While still debated, the potential for Internet or digital devices to have addictive qualities is an emerging concern.

The intrusion of electronic devices (laptop, tablet, cell phone) allows students to divide attention between the classroom and other unrelated activities, for example, texting, watching a movie, playing a game and shopping. Numerous classroom studies have found a negative correlation between the amount of time spent using an electronic device for non-academic purposes during class and subsequent exam performance.

From September 2018, the French Government voted overwhelmingly (62-1) to ban students age 3 – 15 from using smartphones and tablets. Perhaps they will start passing notes instead?

Some recent technology stats:

  • Use is every 12 minutes
  • Most use 24 hrs. /week = I day
  • 78% couldn’t live without

Are fears overblown? Some people would say that if schools are to prepare students for the modern world, they need to embrace technology because it has an extraordinary ability to enrich learning. Others suggest that there are problems that are worse and can be more distracting e.g. bullying, stress, anxiety, peer pressure, home life. Forgetful students can set reminders on their phones about homework or upcoming tests. So the debate continues.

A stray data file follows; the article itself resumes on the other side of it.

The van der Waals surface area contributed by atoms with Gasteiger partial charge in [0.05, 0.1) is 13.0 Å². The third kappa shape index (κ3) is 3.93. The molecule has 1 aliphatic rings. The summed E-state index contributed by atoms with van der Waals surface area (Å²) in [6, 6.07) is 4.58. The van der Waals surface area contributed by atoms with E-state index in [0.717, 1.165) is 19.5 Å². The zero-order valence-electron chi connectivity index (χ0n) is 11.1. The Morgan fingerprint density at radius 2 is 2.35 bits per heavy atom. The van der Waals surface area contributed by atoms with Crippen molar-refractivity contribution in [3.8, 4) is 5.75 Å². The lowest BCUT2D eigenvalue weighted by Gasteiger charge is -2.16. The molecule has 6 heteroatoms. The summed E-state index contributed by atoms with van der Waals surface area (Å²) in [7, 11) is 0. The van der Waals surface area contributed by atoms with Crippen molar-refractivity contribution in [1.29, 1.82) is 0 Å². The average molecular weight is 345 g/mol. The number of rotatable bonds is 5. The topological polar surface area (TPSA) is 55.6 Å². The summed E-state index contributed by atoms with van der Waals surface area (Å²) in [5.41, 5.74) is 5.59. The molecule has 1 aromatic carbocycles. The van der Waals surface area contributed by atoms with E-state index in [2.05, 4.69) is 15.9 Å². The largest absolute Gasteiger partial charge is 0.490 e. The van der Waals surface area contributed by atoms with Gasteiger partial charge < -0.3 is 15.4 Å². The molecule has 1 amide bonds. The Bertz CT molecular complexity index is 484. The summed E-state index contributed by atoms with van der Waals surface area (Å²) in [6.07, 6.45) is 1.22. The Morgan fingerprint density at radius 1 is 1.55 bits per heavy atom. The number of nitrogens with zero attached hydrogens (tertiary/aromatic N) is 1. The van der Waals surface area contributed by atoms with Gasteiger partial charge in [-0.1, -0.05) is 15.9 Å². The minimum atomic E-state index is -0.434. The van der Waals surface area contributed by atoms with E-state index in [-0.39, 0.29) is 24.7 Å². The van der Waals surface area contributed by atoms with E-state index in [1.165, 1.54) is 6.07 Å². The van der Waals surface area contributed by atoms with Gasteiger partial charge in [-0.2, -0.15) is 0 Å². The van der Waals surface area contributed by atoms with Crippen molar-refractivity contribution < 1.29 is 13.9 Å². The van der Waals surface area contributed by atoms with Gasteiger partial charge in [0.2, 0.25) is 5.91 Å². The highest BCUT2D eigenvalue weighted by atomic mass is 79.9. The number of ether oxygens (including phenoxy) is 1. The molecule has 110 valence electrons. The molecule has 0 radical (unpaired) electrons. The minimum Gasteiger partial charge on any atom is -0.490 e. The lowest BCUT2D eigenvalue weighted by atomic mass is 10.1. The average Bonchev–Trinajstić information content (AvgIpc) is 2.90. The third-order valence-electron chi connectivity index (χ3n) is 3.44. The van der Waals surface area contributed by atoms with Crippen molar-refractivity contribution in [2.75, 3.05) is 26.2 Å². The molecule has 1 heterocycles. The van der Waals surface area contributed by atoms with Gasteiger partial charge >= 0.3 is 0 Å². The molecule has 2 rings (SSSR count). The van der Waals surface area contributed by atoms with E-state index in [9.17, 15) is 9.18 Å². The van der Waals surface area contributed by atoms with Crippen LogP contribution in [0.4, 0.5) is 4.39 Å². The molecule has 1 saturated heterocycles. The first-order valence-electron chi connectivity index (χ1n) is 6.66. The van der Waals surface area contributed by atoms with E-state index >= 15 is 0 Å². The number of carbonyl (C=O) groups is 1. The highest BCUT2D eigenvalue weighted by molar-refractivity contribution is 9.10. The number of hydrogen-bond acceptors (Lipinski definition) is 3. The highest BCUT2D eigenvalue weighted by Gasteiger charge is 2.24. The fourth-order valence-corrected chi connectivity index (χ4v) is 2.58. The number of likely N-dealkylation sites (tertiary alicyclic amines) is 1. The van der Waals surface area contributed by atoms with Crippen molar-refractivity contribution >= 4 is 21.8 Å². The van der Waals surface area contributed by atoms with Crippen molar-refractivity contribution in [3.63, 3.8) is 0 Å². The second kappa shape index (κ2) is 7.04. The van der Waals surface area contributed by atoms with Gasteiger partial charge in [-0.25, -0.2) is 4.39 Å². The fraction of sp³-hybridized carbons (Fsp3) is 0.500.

As insider accounts from Silicon Valley tech companies have established, keeping people on their screens, rather than in the world of face-to-face interaction, is a key priority of designers and engineers at social-media outlets such as Facebook. Mr. Zuckerberg, in other words, is not promoting real social infrastructure, but a communications system that makes it harder for most of us to be fully present and engaged with the people we’re spending time with in real life. — Eric Klinenberg, author of “Palaces for the People: How Social Infrastructure Can Help Fight Inequality, Polarization and the Decline of Civic Life”

Don’t ever say ‘I didn’t mean it. It was an accident. I made a mistake.’ Those are lies, lies, lies… Everything online takes effort. — Paul Davis, Cybersecurity Expert

Real human communication is critical for mental health.